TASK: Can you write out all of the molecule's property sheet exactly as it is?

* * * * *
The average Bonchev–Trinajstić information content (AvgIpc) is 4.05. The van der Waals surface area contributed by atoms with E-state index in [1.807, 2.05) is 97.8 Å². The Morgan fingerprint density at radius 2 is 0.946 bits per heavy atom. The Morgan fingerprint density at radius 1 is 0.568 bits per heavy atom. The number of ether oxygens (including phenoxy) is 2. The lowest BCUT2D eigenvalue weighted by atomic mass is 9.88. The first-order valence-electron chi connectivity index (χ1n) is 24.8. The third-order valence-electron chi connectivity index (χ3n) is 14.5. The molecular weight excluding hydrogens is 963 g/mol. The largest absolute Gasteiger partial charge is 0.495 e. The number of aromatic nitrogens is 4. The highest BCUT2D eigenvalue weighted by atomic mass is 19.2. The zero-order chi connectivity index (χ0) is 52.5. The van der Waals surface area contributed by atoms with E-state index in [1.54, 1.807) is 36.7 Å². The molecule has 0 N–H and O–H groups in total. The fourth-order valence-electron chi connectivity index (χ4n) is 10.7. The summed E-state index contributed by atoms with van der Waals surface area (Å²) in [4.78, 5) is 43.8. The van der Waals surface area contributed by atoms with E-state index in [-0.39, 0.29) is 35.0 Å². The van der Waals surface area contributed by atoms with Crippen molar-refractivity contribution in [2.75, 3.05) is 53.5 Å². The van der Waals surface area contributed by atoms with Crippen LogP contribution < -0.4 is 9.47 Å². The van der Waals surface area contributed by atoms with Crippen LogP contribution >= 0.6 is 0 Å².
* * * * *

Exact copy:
The average Bonchev–Trinajstić information content (AvgIpc) is 4.05. The van der Waals surface area contributed by atoms with E-state index in [1.807, 2.05) is 97.8 Å². The Morgan fingerprint density at radius 2 is 0.946 bits per heavy atom. The Morgan fingerprint density at radius 1 is 0.568 bits per heavy atom. The number of ether oxygens (including phenoxy) is 2. The lowest BCUT2D eigenvalue weighted by atomic mass is 9.88. The first-order valence-electron chi connectivity index (χ1n) is 24.8. The third-order valence-electron chi connectivity index (χ3n) is 14.5. The molecular weight excluding hydrogens is 963 g/mol. The largest absolute Gasteiger partial charge is 0.495 e. The number of aromatic nitrogens is 4. The highest BCUT2D eigenvalue weighted by atomic mass is 19.2. The zero-order chi connectivity index (χ0) is 52.5. The van der Waals surface area contributed by atoms with E-state index in [1.54, 1.807) is 36.7 Å². The molecule has 0 N–H and O–H groups in total. The fourth-order valence-electron chi connectivity index (χ4n) is 10.7. The summed E-state index contributed by atoms with van der Waals surface area (Å²) in [4.78, 5) is 43.8. The van der Waals surface area contributed by atoms with E-state index in [-0.39, 0.29) is 35.0 Å². The van der Waals surface area contributed by atoms with Crippen molar-refractivity contribution in [2.75, 3.05) is 53.5 Å². The van der Waals surface area contributed by atoms with Crippen LogP contribution < -0.4 is 9.47 Å². The van der Waals surface area contributed by atoms with Crippen LogP contribution >= 0.6 is 0 Å².